After much contemplating and an abundance of hemming and hawing, I’ve determined that I’m confused.
Let me explain: earlier this month the video game industry saw the much anticipated release of Uncharted 3, an Indiana Jones-esque adventure game that serves as sequel to two critically lauded titles of the current gaming generation.
The game received rave reviews, as was expected, but then, almost out of nowhere, the title was panned by the A.V. Club in a 369-word review that highlighted the gameplay mechanics as the central failure of the series.
“[Bad] guys still require three or four shotgun blasts to the head before they’re deterred,” says reviewer Scott Jones, “and the game’s star, Nathan Drake, still has no clue whatsoever about how to crouch.”
What’s interesting about this review is not so much that someone out there didn’t like the game, but that it raises the question of how to evaluate modern video games in the first place. That is, when approaching this kind of a product, should we focus on technical achievements, presentation, gameplay mechanics, story and overall cost? Is any one of these elements more important that another in our evaluation of a game like Uncharted, or something of the like?
Specific gameplay elements aside, video games today take painstaking efforts to create an immersive world for the player. The film industry does the same, but with a different set of tools, allowing for a type of immersion that’s much more voyeuristic and passive than what’s expected when playing a game. By nature, games require their audience to be active in the process; the immersive world of the game must grasp the player, but in turn the player must enable development of the experience.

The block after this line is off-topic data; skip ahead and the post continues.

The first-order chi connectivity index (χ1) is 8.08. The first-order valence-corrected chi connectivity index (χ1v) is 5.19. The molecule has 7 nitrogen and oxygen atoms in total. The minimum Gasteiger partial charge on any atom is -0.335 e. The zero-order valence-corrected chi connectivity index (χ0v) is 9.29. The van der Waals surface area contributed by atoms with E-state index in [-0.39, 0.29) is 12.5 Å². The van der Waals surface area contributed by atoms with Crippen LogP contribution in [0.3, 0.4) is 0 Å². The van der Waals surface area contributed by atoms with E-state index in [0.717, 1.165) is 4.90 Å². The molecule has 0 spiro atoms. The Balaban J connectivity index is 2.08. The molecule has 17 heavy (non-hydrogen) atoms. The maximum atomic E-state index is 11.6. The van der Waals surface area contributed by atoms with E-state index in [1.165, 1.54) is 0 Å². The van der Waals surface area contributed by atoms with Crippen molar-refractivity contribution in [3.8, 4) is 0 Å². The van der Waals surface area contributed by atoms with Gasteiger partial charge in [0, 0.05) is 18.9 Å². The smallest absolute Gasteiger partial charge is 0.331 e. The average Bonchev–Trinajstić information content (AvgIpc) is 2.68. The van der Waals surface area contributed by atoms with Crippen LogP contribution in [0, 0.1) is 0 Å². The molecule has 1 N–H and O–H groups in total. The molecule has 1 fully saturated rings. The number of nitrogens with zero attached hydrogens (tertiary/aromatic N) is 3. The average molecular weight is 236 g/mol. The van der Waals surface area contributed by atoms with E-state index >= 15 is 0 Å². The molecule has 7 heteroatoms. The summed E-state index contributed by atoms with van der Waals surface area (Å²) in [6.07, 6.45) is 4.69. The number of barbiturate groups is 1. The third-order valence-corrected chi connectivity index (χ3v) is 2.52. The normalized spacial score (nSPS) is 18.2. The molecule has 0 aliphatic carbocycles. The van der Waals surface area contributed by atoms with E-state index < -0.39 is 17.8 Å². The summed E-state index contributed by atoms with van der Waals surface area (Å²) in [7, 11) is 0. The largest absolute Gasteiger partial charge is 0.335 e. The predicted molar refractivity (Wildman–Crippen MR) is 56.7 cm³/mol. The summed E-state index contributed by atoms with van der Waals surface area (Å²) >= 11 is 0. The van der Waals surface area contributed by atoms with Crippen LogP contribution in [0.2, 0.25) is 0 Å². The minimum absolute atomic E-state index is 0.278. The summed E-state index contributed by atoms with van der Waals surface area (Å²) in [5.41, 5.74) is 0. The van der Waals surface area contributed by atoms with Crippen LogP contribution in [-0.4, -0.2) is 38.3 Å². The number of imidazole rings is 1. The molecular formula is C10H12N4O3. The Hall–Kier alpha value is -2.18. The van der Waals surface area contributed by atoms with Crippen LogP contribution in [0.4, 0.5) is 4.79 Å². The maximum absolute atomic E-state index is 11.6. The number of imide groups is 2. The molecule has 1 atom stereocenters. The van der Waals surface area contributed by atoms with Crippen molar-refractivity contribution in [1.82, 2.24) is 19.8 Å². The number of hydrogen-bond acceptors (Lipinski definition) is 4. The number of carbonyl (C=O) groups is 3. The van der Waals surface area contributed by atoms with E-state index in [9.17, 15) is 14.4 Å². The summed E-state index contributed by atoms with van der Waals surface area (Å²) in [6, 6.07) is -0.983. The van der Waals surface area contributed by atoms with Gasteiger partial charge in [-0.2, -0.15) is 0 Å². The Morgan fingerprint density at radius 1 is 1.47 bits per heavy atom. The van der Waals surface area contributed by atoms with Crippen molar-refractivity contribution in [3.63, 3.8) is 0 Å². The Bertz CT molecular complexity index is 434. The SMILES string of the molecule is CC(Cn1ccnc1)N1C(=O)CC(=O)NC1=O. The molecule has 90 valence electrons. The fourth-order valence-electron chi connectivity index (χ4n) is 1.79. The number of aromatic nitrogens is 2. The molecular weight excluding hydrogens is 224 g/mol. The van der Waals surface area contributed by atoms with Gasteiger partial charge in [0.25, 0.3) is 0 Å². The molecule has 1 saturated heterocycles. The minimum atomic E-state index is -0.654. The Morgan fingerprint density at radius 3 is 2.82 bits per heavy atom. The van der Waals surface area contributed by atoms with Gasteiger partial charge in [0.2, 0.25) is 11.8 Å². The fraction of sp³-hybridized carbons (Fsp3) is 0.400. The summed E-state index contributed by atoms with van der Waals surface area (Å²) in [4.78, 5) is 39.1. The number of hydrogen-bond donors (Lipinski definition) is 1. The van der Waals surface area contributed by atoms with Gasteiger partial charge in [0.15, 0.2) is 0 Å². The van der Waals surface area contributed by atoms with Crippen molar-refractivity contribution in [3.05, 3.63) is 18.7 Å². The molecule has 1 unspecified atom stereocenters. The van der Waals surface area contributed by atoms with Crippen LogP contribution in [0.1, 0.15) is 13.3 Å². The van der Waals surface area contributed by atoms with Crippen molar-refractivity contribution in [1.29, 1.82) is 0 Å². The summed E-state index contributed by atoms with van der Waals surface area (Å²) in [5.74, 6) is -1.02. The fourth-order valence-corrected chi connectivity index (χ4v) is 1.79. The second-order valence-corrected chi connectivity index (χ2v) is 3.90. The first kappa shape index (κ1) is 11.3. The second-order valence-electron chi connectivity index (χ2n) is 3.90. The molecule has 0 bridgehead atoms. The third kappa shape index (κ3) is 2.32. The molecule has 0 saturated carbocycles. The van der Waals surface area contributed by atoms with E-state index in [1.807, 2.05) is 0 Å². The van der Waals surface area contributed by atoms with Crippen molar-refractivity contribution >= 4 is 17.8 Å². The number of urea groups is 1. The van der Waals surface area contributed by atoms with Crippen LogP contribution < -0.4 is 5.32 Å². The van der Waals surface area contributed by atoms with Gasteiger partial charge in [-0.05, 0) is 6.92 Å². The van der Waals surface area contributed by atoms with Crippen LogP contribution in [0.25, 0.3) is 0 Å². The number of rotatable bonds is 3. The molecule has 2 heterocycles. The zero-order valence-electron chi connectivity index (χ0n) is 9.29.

All of this is to say, video games exist in a unique world where evaluation should ultimately rest on the level of technical achievement.
I’m not claiming the more processing power you have the more enjoyment you’ll get out of video games, but consider the fact that in a medium where the immersive experience of manipulating the world in front of you is paramount to your satisfaction, all elements of what contribute to that experience should be considered. And like it or not, these elements are all tied to the technical capabilities of any given game, on any given platform.
I don’t mean to pick on this particular A.V. Club review, but it serves as an example of why today there still exists a din of video game reviews that invariably miss the point of this type of media.
Control mechanics are without doubt an important aspect of any game, but unlike, say, a television show or a feature-length movie, it’s less responsible to demark a game for one element without addressing the topic of the experience — the technical achievement in pulling all things together: sound mixing, presentation, story, graphics, gameplay, control, style, etc..
Apart from your typical slew of negative responses to an opinion on the Web, I doubt many would have a problem giving Uncharted 3, Call of Duty, Halo or Legend of Zelda, for that matter, a terrible review score so long as it’s justified, it’s earned, through actual discussion of, again, technical achievement and experience over the ability to crouch.
Okay, now I fear I’m droning on.
And I’m still confused, but I know why. In the past 30 years, the past 10 especially, the video game industry has grown at an exponential rate, surpassing both the music and film industries in the process. Mainstream media has been somewhat slow to keep up with this growth, but now that it has there are ample opportunities to write about the topic of video games; be it the family friendly Wii, the college friendly Xbox/PlayStation 3, or the omnipresent iPhone, there is more coverage of these technologies now than ever.
The problem with this is that the content is more often than not predicated on the availability to write on the subject rather than the desire to do so. The reason I’m confused is now every outlet is trying to tell me something about these so-called games, but I’m not sure I’m getting the right information.